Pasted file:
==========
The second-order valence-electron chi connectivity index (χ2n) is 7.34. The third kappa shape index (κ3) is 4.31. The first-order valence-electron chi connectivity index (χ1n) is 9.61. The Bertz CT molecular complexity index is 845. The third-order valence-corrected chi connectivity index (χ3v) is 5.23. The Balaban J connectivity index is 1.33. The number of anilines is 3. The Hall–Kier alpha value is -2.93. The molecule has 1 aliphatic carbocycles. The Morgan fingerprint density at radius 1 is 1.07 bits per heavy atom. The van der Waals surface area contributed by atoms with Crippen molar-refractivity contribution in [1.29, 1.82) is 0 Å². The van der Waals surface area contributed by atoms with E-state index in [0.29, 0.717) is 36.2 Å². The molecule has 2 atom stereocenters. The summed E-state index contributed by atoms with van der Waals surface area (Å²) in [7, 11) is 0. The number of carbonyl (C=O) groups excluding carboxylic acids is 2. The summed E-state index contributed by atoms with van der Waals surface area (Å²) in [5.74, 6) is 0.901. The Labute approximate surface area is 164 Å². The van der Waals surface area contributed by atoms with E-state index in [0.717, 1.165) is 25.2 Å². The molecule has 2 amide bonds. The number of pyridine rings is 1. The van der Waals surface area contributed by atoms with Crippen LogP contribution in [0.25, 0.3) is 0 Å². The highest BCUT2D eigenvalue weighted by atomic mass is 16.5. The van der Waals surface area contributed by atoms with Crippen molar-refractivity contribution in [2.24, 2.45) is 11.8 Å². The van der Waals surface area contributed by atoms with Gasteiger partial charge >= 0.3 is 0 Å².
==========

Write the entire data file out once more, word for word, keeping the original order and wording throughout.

The second-order valence-electron chi connectivity index (χ2n) is 7.34. The third kappa shape index (κ3) is 4.31. The first-order valence-electron chi connectivity index (χ1n) is 9.61. The Bertz CT molecular complexity index is 845. The third-order valence-corrected chi connectivity index (χ3v) is 5.23. The Balaban J connectivity index is 1.33. The number of anilines is 3. The Hall–Kier alpha value is -2.93. The molecule has 1 aliphatic carbocycles. The Morgan fingerprint density at radius 1 is 1.07 bits per heavy atom. The van der Waals surface area contributed by atoms with Crippen molar-refractivity contribution in [1.29, 1.82) is 0 Å². The van der Waals surface area contributed by atoms with E-state index in [0.29, 0.717) is 36.2 Å². The molecule has 2 atom stereocenters. The summed E-state index contributed by atoms with van der Waals surface area (Å²) in [7, 11) is 0. The number of carbonyl (C=O) groups excluding carboxylic acids is 2. The summed E-state index contributed by atoms with van der Waals surface area (Å²) in [5.74, 6) is 0.901. The Labute approximate surface area is 164 Å². The van der Waals surface area contributed by atoms with E-state index in [0.717, 1.165) is 25.2 Å². The molecule has 2 amide bonds. The number of pyridine rings is 1. The van der Waals surface area contributed by atoms with Crippen LogP contribution in [0.25, 0.3) is 0 Å². The highest BCUT2D eigenvalue weighted by atomic mass is 16.5. The van der Waals surface area contributed by atoms with Crippen molar-refractivity contribution in [2.24, 2.45) is 11.8 Å². The van der Waals surface area contributed by atoms with Gasteiger partial charge >= 0.3 is 0 Å².